In ancient Egypt, as in modern times, hygienic practices, whether good or bad, had a profound effect on the health status of the population. Many aspects of the environment affected the physical and mental well-being of individuals, and the range of evidence available allows an examination of hygiene from both the public and personal aspects.
In the public sphere, climate had a far-reaching effect. During the fifth century BCE, the Greek writer Herodotus, in book II of his Histories, was of the opinion that the health of the Egyptians was due to the lack of variability in their weather. Certainly, the constant sunshine provided the body with vitamin D, yet the intensity of the heat encouraged the rapid breeding of flies and other insects, which spread infections among the population. The Nile River played a central role in the life of the ancient Egyptians, being at once the source of drinking and washing water, a means of travel and transport, and most importantly the provider of the essential irrigation waters, without which agricultural activities could be severely curtailed. The Nile waters were even then unhygienic, harboring the endoparasitic worms that caused much disease. The schistosome worm in the Nile is one of the most prominent health hazards even in present-day Egypt, affecting human physical and mental development, and research has shown that the disease it causes, schistosomiasis, was present in Egypt from at least Predynastic times. Infestation by these worms, which enter the body through the feet of unsuspecting waders in infected waters, often leads to general ill health, increased susceptibilities, and, in extreme cases, death. Infestation by hookworms often leads to anemia—from blood loss—resulting in weakness and debilitation. The guinea worm enters the body in an immature form in drinking water and then matures in the stomach, later burrowing through the abdominal wall to mate.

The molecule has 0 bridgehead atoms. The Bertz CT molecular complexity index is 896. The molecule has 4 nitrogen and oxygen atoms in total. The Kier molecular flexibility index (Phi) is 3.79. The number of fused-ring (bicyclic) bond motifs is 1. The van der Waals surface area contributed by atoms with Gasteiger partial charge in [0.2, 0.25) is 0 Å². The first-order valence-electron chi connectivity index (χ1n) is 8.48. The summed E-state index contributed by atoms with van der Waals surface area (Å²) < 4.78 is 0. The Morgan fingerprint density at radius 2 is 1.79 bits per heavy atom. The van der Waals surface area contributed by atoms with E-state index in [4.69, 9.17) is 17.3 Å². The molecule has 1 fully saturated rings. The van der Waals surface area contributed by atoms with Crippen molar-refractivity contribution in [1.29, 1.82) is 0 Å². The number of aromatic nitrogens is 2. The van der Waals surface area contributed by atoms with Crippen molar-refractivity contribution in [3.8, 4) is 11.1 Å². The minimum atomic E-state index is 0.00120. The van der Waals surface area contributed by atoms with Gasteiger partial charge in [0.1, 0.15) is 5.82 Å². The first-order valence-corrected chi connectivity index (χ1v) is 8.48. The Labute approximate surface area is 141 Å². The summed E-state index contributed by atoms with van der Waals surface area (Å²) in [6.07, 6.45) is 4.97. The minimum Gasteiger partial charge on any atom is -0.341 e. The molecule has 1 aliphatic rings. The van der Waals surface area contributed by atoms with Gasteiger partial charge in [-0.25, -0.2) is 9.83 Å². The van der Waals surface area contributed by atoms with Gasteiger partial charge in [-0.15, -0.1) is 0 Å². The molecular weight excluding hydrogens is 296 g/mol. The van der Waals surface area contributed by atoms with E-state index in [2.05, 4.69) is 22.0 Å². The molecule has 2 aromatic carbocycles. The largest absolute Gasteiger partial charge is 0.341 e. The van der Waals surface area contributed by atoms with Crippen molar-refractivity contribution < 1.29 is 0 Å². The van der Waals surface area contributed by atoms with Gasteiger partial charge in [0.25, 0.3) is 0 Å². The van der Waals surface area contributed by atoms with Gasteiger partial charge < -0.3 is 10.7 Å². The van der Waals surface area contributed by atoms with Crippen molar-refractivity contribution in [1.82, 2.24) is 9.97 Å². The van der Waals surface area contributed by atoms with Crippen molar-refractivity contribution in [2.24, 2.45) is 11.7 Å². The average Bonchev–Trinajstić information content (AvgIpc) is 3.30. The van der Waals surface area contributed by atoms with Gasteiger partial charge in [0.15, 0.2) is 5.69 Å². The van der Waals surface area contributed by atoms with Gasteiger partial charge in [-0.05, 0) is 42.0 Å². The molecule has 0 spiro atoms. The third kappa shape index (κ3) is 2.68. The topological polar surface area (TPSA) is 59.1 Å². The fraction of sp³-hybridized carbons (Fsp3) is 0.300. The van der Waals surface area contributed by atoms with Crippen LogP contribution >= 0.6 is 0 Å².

As with developing societies generally, the ancient Egyptian transition from nomadic food collection into a sedentary agricultural life had its consequences. Nomadic groups periodically move, leaving behind parasite-ridden waste; sedentism, however, results in the accumulation of animal and human fecal and other waste matter, with its consequent effects. Defecation in fields and the use of animal feces as fertilizer meant that parasites, such as hookworms, tapeworms, and roundworms, could complete their life cycles and infect new human hosts through food crops; any fecal waste deposited along the banks of the Nile provided good breeding grounds for flies, which carried the filarial worms responsible for onchocerciasis (“river blindness”). Evidence from tomb paintings seems to suggest that some musicians were blind, possibly as a result of this type of eye disease.